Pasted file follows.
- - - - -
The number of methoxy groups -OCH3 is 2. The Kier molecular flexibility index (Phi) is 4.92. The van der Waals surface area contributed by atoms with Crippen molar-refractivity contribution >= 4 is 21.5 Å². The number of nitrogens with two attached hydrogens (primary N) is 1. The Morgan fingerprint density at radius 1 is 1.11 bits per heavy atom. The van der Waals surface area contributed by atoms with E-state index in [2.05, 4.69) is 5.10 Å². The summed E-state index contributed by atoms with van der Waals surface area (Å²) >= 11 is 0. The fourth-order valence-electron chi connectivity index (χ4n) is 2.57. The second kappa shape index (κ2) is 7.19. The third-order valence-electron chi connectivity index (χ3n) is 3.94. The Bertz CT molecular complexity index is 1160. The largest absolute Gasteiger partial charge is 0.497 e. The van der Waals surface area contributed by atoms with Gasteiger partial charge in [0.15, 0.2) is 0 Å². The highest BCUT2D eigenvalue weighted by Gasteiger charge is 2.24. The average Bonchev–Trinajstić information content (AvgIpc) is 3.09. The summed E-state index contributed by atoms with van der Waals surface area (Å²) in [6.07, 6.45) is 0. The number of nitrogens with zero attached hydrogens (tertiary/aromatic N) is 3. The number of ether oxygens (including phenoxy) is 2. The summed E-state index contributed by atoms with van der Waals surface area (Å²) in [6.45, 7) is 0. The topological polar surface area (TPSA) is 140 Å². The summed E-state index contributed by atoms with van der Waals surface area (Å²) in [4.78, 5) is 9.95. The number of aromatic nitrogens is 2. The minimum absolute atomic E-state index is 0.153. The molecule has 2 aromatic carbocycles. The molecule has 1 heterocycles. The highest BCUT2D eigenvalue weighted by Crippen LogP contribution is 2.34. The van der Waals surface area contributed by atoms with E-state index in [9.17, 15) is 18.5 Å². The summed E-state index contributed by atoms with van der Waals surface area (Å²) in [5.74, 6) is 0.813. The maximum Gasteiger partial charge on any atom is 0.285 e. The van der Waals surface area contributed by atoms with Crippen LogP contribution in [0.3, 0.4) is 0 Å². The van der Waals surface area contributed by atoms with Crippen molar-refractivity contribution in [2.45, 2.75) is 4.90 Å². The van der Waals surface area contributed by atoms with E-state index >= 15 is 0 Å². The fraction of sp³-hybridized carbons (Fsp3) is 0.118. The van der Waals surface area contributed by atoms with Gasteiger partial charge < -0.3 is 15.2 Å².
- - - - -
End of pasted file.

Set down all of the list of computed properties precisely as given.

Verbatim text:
The number of methoxy groups -OCH3 is 2. The Kier molecular flexibility index (Phi) is 4.92. The van der Waals surface area contributed by atoms with Crippen molar-refractivity contribution >= 4 is 21.5 Å². The number of nitrogens with two attached hydrogens (primary N) is 1. The Morgan fingerprint density at radius 1 is 1.11 bits per heavy atom. The van der Waals surface area contributed by atoms with E-state index in [2.05, 4.69) is 5.10 Å². The summed E-state index contributed by atoms with van der Waals surface area (Å²) >= 11 is 0. The fourth-order valence-electron chi connectivity index (χ4n) is 2.57. The second kappa shape index (κ2) is 7.19. The third-order valence-electron chi connectivity index (χ3n) is 3.94. The Bertz CT molecular complexity index is 1160. The largest absolute Gasteiger partial charge is 0.497 e. The van der Waals surface area contributed by atoms with Gasteiger partial charge in [0.15, 0.2) is 0 Å². The highest BCUT2D eigenvalue weighted by Gasteiger charge is 2.24. The average Bonchev–Trinajstić information content (AvgIpc) is 3.09. The summed E-state index contributed by atoms with van der Waals surface area (Å²) in [6.07, 6.45) is 0. The number of nitrogens with zero attached hydrogens (tertiary/aromatic N) is 3. The number of ether oxygens (including phenoxy) is 2. The summed E-state index contributed by atoms with van der Waals surface area (Å²) in [6.45, 7) is 0. The topological polar surface area (TPSA) is 140 Å². The summed E-state index contributed by atoms with van der Waals surface area (Å²) in [4.78, 5) is 9.95. The number of aromatic nitrogens is 2. The minimum absolute atomic E-state index is 0.153. The molecule has 2 aromatic carbocycles. The molecule has 1 heterocycles. The highest BCUT2D eigenvalue weighted by Crippen LogP contribution is 2.34. The van der Waals surface area contributed by atoms with E-state index in [9.17, 15) is 18.5 Å². The summed E-state index contributed by atoms with van der Waals surface area (Å²) in [5.74, 6) is 0.813. The maximum Gasteiger partial charge on any atom is 0.285 e. The van der Waals surface area contributed by atoms with Crippen LogP contribution in [0.3, 0.4) is 0 Å². The van der Waals surface area contributed by atoms with Crippen molar-refractivity contribution in [2.45, 2.75) is 4.90 Å². The van der Waals surface area contributed by atoms with E-state index >= 15 is 0 Å². The fraction of sp³-hybridized carbons (Fsp3) is 0.118. The van der Waals surface area contributed by atoms with Gasteiger partial charge < -0.3 is 15.2 Å².